Mediterranean galley is afloat

MORGES, Switzerland — Seven centuries after oar-powered warships first plied Lake Geneva, a mighty Mediterranean galley is afloat, minus the cannons, soldiers and slaves…
« La Liberte » (Freedom), a sleek, wooden beauty weighing 190 tons, was gently lowered into the glistening waters earlier this summer, well on the way to becoming the world’s only working galley, one with a place for day-tripping passengers and overnighters.The sleek wooden beauty, weighing 190 tons, was lowered into Lake Geneva in June, soon to become the world’s only working galley. AP
After more work to mount masts, fix sails and add other finishing touches, it is hoped the galley will set sail in June 2002, completing a project that began 10 years ago.

Jean-Pierre Hirt, a construction union official, was alarmed at the plight of the jobless in the early 1990s, when Switzerland was in recession and unemployment was at record levels of more than 5 percent. He was also fascinated by the history of the lake and its navigation.

So he decided to combine his two preoccupations by using the unemployed to reconstruct a Mediterranean galley like the old vessels that controlled use of Lake Geneva and its shoreline between the 13th and 18th centuries.

« People thought I was absolutely mad, » he says, chuckling. « Most didn’t even believe me that galleys sailed on Lake Geneva in the 13th century. »

But Hirt’s passion paid off.

In 1994, a fund-raising association was set up and a hangar-like shipyard was built on the lakeside the following year.

The maritime museum in Paris loaned detailed plans of ancient galleys — conserved at the orders of Louis XIV — which were then redesigned by a naval architect to eliminate structural weaknesses but replicate the galley’s style.

Jean-Pierre Hirt, a construction union official whose dream was to build such a formidable vessel, poses aboard « La Liberte » in the port of Morges, Switzerland. AP
« At that time the vessels lasted only a few decades. « This one is built to last centuries, » Hirt says, his eyes gleaming with pride over his bushy white beard.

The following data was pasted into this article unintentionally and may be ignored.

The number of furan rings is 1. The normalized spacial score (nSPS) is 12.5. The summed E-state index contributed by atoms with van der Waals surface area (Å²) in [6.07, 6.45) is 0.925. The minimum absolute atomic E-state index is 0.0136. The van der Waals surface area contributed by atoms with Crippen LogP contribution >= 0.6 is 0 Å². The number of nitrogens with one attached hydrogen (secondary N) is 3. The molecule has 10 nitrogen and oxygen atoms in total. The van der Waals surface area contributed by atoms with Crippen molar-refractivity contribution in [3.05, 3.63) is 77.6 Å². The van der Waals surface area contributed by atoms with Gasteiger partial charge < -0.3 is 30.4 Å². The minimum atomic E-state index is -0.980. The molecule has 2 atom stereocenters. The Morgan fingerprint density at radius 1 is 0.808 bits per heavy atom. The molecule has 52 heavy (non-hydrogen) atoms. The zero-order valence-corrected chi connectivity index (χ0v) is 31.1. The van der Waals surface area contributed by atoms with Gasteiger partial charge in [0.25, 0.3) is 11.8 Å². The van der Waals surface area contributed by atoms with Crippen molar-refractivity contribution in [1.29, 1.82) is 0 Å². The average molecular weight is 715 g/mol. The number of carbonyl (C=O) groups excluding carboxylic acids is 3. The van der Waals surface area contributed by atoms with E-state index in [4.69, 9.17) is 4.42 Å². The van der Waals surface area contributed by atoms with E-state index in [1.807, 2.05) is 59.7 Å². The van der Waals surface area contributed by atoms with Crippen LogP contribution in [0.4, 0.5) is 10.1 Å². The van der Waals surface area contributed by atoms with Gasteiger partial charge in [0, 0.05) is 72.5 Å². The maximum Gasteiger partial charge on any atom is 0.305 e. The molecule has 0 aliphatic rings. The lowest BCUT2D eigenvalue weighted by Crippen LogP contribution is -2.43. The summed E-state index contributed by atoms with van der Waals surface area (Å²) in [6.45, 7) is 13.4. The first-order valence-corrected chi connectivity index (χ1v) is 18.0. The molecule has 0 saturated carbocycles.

Construction began in March 1996. Apart from a small team of professionals, all the labor for building, marketing and sales was provided by 600 formerly jobless people — with unemployment insurance covering their wages for their maximum six months on the project.

The scheme had disadvantages — people leaving at a moment’s notice if they found another job, and constant training and retraining.

But Hirt, who went into « active retirement » four years ago at age 60, wouldn’t have done it any other way.

« The galley took a long time to build because it wasn’t urgent, » he says. « What was urgent was to help the unemployed rebuild their confidence and give them practical skills. »

Hamid Sadozai, a 36-year-old Afghan who lived in Austria for 17 years before moving to Switzerland when he married, endorses the notion.

« I worked in the hotel trade before, but I was too badly paid, » says Sadozai, who has spent the past five months guiding galley visitors in French and German. « I want to change the direction of my life and hope that by working as a guide I’ll get the right experience and contacts. »

Michel — no family name was given — lost his livelihood because of bankruptcy.

« I did everything to survive, even working for a funeral parlor, » he says. I’ll never forget the terrible and painful faces of dead children.

« One day I came to the galley, and with time I was trained as a guide. I think I’m useful. I’m happy. »

The end results of the 81,000 hours of team effort and $1.5 million of material are awesome.

The vessel is 180 feet long and 30 feet wide — 82 feet including the oars.

The two masts will be 98 feet and 79 feet high and Hirt says 7,500 square feet of cloth will be used for the sails. Each oar — and there are 41 of them — is 39 feet long and weighs 209 pounds.

In contrast to the original galleys, where slaves were whipped, there is already a glut of would-be rowers, with 2,000 people competing for 123 places. It won’t be a fulltime job, says Hirt, because oars will be used only on special occasions. Usually La Liberte will rely on sails — with two powerful engines as backup.

Hirt says there is seating for 200 passengers — although the galley probably will carry only 90 to allow room for the sails to swing. Besides short lake trips, the vessel will be available for cruises lasting several days — with sleeping accommodation for 30 people and a fully equipped lounge under the bridge for 45.

Corporate reservations are already coming in, although none are being accepted until the fall. Firms as far afield as California, New Zealand and Australia have made inquiries about chartering the galley, Hirt says.

« It will be a crazy success, » he predicts.

La Liberte has already paid its own way thanks to sponsorship, sales of souvenirs and proceeds of guided tours — 160,000 since construction began.

Hirt’s association hopes to build a medieval port village in Morges — a lovely town between Geneva and Lausanne — in 2004 to provide additional revenue.

In all the detailed planning, there’s just one tiny snag.

« We still have to learn how to navigate La Liberte, » Hirt says with a grin. « And there’s nobody to tell us. »